Church Buildings and Poverty
A while back I read somewhere that American Christians spend somewhere in the neighborhood of $10 billion a year on church building construction and maintenance. That figure does not include the amount spent by members of other religions on their temples, shrines, and mosques. I’m sure you could easily add at least a couple billion more. And don’t forget, all that construction is happening on tax-exempt land–an instance of non-believers being forced to help subsidize religious activity.
In my years of ministry I have done my fair share of fundraising for building projects. It was certainly my least favorite part of the job, but I used to see it as a necessary evil.
The October 23rd issue of The New York Times contained a great op-ed piece on the ramifications of the global population surpassing 7 billion. According to this article, providing modern family planning methods to all the people in the world who currently do not have access to contraception would cost somewhere in the neighborhood of $6.7 billion. Providing universal primary and secondary education would cost between $35-78 billion.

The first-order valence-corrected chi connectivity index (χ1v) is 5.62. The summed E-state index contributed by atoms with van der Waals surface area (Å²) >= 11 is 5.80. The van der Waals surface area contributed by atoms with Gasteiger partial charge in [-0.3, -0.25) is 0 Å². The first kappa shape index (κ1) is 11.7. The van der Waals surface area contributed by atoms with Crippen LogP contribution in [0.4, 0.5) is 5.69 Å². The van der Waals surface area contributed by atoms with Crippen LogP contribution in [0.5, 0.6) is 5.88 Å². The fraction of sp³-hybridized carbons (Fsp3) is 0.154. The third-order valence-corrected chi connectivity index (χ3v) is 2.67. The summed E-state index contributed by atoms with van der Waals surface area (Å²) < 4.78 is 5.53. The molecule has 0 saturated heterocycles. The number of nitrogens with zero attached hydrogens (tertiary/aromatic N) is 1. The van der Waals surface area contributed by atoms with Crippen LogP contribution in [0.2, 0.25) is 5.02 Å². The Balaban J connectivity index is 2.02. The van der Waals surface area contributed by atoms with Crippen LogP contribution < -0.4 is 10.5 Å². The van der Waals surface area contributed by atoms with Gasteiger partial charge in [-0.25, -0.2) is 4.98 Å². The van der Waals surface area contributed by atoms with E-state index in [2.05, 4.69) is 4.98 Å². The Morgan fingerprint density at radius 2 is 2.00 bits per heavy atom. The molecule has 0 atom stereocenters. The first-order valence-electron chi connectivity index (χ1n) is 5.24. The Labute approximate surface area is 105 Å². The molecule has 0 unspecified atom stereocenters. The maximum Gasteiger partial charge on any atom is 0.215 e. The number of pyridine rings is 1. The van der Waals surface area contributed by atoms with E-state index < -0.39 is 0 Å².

Defenders of organized religion often point to all the “good” that churches are doing in the world. And there certainly are some religious groups that make a difference. In my experience, however, church service projects are often not done all that efficiently, and they frequently have theological strings attached. Plus, who knows if religious people engaged in social justice are truly being motivated by their faith. They are probably inherently altruistic people who would find a way to serve and give anyway.
If Christians really wanted to make a dent in global suffering, they would put a moratorium on new church construction. $10 billion per year would go a long way.